At the same time that we learn about Intel suffering another huge fine for illicit business practices, AMD seems to be stepping it up again with another reshuffle at board level. So far, the changes seem to have had a positive effect. KitGuru ponders the size and likely impact of the changes.
With Dr Lisa Su appointed as the new Chief Operating Officer, the company will be effectively divided into two major groups under her. One will take care of Enterprise, Embedded and Semi-Custom Business – which Dr Su will be heading up directly.
The second sees the creation of a Computing and Graphics Business Group under John Byrne, who gets promoted to Senior Vice President and General Manager.
Both of these groups will be having dealings with ARM – arguably AMD’s most crucial relationship over the next 3 years, as it aims to deliver its Ambidextrous solution to market.
With some analysts predicting that ARM-based solutions can take half of Intel’s business in some markets in the near future, it makes sense to have every top player in your team interfacing with the chaps who provide the computing architecture for Apple’s iPad etc.
The job titles themselves are all well and good, but what does it mean in terms of the sizes of the teams being managed and the likely changes that will follow in terms of how AMD does business?
In John Byrne‘s case, as Chief Sales Officer he would have been responsible for around 600 sales and marketing people. This new role will more than triple the number of people under him – specifically by bringing in the engineering teams etc.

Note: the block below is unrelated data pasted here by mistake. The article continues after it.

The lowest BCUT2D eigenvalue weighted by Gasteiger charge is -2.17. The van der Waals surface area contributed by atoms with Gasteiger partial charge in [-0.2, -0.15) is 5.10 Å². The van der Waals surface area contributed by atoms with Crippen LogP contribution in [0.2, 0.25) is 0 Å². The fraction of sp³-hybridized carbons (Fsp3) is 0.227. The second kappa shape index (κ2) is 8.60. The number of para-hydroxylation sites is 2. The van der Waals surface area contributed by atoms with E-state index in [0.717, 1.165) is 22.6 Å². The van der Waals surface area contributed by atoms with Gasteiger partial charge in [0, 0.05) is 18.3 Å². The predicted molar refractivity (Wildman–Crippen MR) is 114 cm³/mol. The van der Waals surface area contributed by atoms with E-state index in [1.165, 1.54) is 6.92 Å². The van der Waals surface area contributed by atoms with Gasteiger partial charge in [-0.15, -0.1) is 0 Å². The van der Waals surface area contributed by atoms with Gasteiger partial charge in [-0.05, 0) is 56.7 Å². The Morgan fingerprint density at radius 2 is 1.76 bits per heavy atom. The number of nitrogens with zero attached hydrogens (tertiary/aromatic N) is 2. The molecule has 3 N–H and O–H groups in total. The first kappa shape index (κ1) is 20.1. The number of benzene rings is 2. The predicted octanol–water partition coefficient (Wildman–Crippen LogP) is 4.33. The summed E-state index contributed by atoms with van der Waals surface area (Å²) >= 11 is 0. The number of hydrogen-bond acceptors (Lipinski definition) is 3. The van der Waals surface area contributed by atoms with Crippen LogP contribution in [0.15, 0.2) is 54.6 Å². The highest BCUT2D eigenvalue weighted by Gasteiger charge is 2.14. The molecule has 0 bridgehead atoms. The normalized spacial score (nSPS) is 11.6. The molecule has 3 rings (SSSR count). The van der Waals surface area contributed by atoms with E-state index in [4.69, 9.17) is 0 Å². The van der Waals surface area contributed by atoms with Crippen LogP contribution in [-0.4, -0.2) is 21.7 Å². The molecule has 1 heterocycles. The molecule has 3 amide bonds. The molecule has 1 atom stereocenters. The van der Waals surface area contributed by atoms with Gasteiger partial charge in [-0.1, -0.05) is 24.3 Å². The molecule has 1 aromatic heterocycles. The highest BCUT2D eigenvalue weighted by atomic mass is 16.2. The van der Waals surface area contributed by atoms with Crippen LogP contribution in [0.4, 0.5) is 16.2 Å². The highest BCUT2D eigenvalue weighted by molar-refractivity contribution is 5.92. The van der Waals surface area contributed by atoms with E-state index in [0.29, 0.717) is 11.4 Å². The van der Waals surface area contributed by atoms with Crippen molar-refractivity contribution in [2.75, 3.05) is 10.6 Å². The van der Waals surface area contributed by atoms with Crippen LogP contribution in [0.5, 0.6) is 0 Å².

The logic here is that if you can ‘glue together’ customer requirements with the innovative abilities of your engineers, then you can make chips that have just the right specifications to satisfy market demand – without any undesirable/unnecessary features.
Simpler, more focused chips mean easier production phases, quicker time to market and lower prices once you get in front of the customer.
All of which could make the world a more difficult place for Intel. Hot on the heels of being told that it will have to cough up close to $1.4 Billion for violating anti-trust rules and a serious stutter in its tick-tock processor release schedule on 14nm, the last thing that Intel probably wanted to hear today is that AMD is re-energising.
KitGuru says: Top execs within any company are unlikely to tell you their weakest link. That said, if we had to guess with AMD in the past, it would be execution. Having a great idea is one thing. bringing it to market in a timely fashion is something completely different. Combining the sales, marketing and engineering teams for the computing and graphics areas under one person, has the potential to be a game-changing move by CEO Rory Read.